Megacephala megacephala 3rd-instar larva. Photo © Artur M. Serrano.

In my recent summary of the latest issue of the journal Cicindela, I included a scan of the cover of that issue and its stunning image of the 3rd-instar larva of Megacephala megacephala¹ from Africa.  This otherwordly-looking, four-eyed beast was photographed with jaws agape at the entrance to its burrow in Guinea Bissau by Dr. Artur M. Serrano (University of Lisbon, Portugal).  I was grateful for his permission to post a scan of this spectacular image; however, he did even better and sent me high-resolution images of not only the larva (above) but the adult (below) as well.  This species is one of 13 assigned to the genus—presently restricted to Africa (though not always, see discussion below), where they are usually found in savanna-type habitats and are active during the crepuscular and nocturnal periods (Werner 2000).

¹ An example of a tautonym, i.e. a scientific binomen in which the genus and species names are identical. Familiar tautonymic binomina include the gorilla (Gorilla gorilla), green iguana (Iguana iguana), and European toad (Bufo bufo). Tautonyms are expressly prohibited in plant nomenclature (see Article 23.4 of the International Code of Botanical Nomenclature) but are permitted and, in fact, quite common in zoological nomenclature; Wikipedia lists 51 mammals, 82 birds, 15 reptiles & amphibians, 54 fish, and 33 invertebrates (though not Megacephala megacephla!).

Megacephala megacephala adult. Photo © Artur M. Serrano.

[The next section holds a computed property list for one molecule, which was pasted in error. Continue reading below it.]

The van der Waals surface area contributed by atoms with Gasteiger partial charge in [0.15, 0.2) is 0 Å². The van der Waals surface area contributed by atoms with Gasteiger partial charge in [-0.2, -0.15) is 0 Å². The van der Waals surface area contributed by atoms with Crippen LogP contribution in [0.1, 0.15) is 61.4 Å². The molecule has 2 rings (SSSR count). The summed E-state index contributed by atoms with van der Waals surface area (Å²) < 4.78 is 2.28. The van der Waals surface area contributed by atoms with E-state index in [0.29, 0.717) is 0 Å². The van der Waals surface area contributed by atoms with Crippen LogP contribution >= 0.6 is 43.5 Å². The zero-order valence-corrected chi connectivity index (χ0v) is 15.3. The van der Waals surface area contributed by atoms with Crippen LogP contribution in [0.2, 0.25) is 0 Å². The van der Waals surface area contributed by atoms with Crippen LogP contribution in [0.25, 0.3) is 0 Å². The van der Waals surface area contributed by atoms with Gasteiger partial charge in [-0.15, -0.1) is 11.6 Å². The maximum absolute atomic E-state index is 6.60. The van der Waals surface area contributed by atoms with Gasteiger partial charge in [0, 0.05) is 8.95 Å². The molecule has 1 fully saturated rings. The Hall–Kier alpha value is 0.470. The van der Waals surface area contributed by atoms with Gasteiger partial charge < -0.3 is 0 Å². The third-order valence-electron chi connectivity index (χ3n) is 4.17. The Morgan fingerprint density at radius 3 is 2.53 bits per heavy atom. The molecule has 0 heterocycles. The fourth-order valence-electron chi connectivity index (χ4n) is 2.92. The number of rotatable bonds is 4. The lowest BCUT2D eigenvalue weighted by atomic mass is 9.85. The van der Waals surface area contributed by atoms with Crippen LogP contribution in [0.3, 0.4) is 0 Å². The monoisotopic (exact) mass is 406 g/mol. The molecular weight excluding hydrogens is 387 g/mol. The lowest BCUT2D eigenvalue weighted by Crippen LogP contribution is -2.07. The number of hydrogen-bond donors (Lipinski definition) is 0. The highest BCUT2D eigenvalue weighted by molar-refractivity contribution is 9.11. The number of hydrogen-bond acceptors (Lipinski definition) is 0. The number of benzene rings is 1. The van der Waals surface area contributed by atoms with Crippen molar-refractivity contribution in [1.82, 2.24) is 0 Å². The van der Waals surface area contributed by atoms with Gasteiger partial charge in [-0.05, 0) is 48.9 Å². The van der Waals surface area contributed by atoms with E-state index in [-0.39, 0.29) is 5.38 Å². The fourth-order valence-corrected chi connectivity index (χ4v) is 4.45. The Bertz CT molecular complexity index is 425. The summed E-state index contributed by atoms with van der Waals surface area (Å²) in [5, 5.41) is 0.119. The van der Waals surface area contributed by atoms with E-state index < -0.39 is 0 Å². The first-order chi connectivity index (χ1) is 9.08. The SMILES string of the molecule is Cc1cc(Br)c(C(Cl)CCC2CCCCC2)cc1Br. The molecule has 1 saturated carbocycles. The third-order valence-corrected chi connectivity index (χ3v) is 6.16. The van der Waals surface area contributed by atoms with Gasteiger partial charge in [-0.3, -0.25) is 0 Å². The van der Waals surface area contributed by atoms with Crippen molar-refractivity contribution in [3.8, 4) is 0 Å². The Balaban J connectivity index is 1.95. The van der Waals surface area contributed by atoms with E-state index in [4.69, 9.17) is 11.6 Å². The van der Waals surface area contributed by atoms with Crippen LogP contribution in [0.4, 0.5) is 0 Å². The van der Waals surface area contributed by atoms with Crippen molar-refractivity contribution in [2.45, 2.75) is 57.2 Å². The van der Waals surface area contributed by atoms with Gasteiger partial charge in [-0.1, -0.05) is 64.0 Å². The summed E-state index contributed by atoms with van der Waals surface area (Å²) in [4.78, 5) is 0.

For those of you who see a strong resemblance by this species to another tiger beetle I featured recently, Tetracha floridana (Florida Metallic Tiger Beetle), this is not merely a coincidence.  Megacephala and Tetracha are quite closely related, and in fact the two genera, along with a handful of other closely related genera, are at the center of one of the longest-standing disputes in tiger beetle taxonomy (Huber 1994).  The genus Megacephala was established by Latreille (1802) for the species pictured here (originally described as Cicindela megacephala Olivier).  As additional taxa were found in Africa, Australia and the Western Hemisphere and assigned to Megacephala, several workers attempted to divide the genus into multiple genera (with New World taxa being assigned to Tetracha and a few other mostly South American genera); however, there was little agreement on how these genera should be defined and on what characters they should be based.  The debate was effectively swept under the rug in the early 20th Century when Walter Horn, one of the most influential cicindelophiles of all time, accepted a monotypic Aniara based on the strange South American species A. sepulcralis but reunited the world’s remaining taxa within the single genus Megacephala in his world catalogue (Horn 1910).  Horn’s use of Megacephala as a catch-all genus was followed by subsequent workers for almost a full century until Huber (1994) once again proposed restricting Megacephala to certain of the African species and resurrecting the genus Tetracha for the bulk of the New World fauna.  He also urged additional analyses to resolve the status of the remaining generic names and their composition, which subsequently saw increasing use as subgenera of Megacephala² and later as genera.